I received an e-copy of Imperfect Spiral from Net Galley. All opinions are my own. I did not receive compensation, monetary or otherwise, for my review.
Danielle Snyder’s summer job as a babysitter takes a tragic turn when Humphrey, the five-year-old boy she’s watching, runs in front of oncoming traffic to chase down his football. Immediately Danielle is caught up in the machinery of tragedy: police investigations, neighborhood squabbling, and, when the driver of the car that struck Humphrey turns out to be an undocumented alien, outsiders use the accident to further a politically charged immigration debate. Wanting only to mourn Humphrey, the sweet kid she had a surprisingly strong friendship with, Danielle tries to avoid the world around her. Through a new relationship with Justin, a boy she meets at the park, she begins to work through her grief, but as details of the accident emerge, much is not as it seems. It’s time for Danielle to face reality, but when the truth brings so much pain, can she find a way to do right by Humphrey’s memory and forgive herself for his death?
Available July 16, 2013
Imperfect Spiral is the kind of book I love to read. To say it was artfully arranged would be an understatement.
The story revolves around Humphrey Danker and his babysitter, Danielle. What started out as a fun evening in the park ends in tragedy when Humphrey is struck and killed by a vehicle while walking home. What happens next is a perfect example of what would occur in the real world. The community gets involved, and suddenly everyone else “owns” Humphrey’s death. They want sidewalks and lights on Quarry Road, they want all illegal immigrants deported—turning the tragedy into a circus.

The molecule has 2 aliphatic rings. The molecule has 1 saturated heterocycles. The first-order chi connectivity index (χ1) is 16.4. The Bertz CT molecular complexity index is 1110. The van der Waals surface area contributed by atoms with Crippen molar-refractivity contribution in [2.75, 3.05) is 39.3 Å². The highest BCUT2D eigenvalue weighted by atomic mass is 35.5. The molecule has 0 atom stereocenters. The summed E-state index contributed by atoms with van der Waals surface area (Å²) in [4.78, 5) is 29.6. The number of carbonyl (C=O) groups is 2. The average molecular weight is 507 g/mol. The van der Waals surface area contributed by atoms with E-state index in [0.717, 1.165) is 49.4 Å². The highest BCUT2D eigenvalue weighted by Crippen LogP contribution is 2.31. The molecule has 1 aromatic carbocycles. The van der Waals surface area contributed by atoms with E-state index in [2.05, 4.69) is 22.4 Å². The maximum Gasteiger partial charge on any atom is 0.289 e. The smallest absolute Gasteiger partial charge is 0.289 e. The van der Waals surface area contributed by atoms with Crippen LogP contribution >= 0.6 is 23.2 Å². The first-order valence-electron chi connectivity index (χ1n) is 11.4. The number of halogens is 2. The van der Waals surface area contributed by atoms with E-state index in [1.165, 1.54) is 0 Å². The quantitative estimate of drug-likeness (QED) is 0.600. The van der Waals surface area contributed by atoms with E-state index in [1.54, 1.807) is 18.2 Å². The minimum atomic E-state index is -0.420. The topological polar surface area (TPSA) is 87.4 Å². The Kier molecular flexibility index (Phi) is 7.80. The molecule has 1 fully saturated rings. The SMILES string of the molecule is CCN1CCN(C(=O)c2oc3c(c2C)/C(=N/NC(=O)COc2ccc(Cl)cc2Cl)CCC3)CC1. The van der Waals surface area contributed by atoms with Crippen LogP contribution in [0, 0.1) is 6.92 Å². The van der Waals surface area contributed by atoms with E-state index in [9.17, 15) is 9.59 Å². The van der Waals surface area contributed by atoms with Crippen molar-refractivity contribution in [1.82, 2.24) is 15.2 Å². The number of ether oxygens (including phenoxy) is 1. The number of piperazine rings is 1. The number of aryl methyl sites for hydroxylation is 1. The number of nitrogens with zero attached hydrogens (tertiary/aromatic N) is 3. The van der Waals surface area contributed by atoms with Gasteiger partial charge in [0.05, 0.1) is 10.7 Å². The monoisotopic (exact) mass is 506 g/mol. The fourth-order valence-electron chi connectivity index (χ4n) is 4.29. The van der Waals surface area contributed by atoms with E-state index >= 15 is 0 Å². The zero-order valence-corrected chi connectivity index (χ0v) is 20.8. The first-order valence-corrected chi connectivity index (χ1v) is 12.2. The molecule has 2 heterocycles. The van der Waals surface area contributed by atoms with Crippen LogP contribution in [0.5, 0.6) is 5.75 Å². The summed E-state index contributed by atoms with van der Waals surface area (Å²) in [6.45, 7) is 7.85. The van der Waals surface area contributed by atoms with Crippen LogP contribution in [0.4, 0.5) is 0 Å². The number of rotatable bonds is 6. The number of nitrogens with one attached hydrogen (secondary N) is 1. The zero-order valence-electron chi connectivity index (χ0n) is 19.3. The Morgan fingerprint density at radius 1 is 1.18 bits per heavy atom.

The story arc of this book felt like a puzzle to me, and I mean that in the best way. We have Justin, the boy who Danielle meets in the park—he turns out to be the son of the people who hit Humphrey. We have Mr. Danker, who at first is cold and distant to Danielle, who changes after his son’s death and offers to help Justin (an illegal immigrant) stay in the country.
Each of the revelations was surprising to me. The story was so carefully created—it wasn’t that the author used distraction to keep the reader from figuring it out, I was just caught up in everything, so every pivotal moment felt right and fell into the perfect spot.
Danielle was an easy character to relate to. She was compassionate and kind, she loved Humphrey, but she was still a teenager. She suffered a lot of uncertainty throughout the story, but that felt true. She wasn’t whiney or overly dramatic, but we experienced her personal turmoil as she interacted with her counselor, her parents, and her friends.
Every character had a history and well-rounded place. The ending was satisfying, leaving enough to the imagination, but also closing all the character’s stories in a way that was believable and hopeful.
I read somewhere that this book was for fans of Jodi Picoult. I love Jodi Picoult books, and I loved this book, but I’m not sure that the two are all that similar. Jodi has a specific way of writing that jumps you around from character to character. Imperfect Spiral is told from Danielle’s point of view. Jodi’s books often focus on legal proceedings, Imperfect Spiral, though it does have some “town hall” type meetings, is more about the relationships and personal growth. I think readers of Jodi Picoult will enjoy this book, but I also think they should understand that it is not written in a similar fashion (and that’s fine—it doesn’t need to be!).
If you like stories that leave you feeling hopeful and satisfied—you’ll love Imperfect Spiral.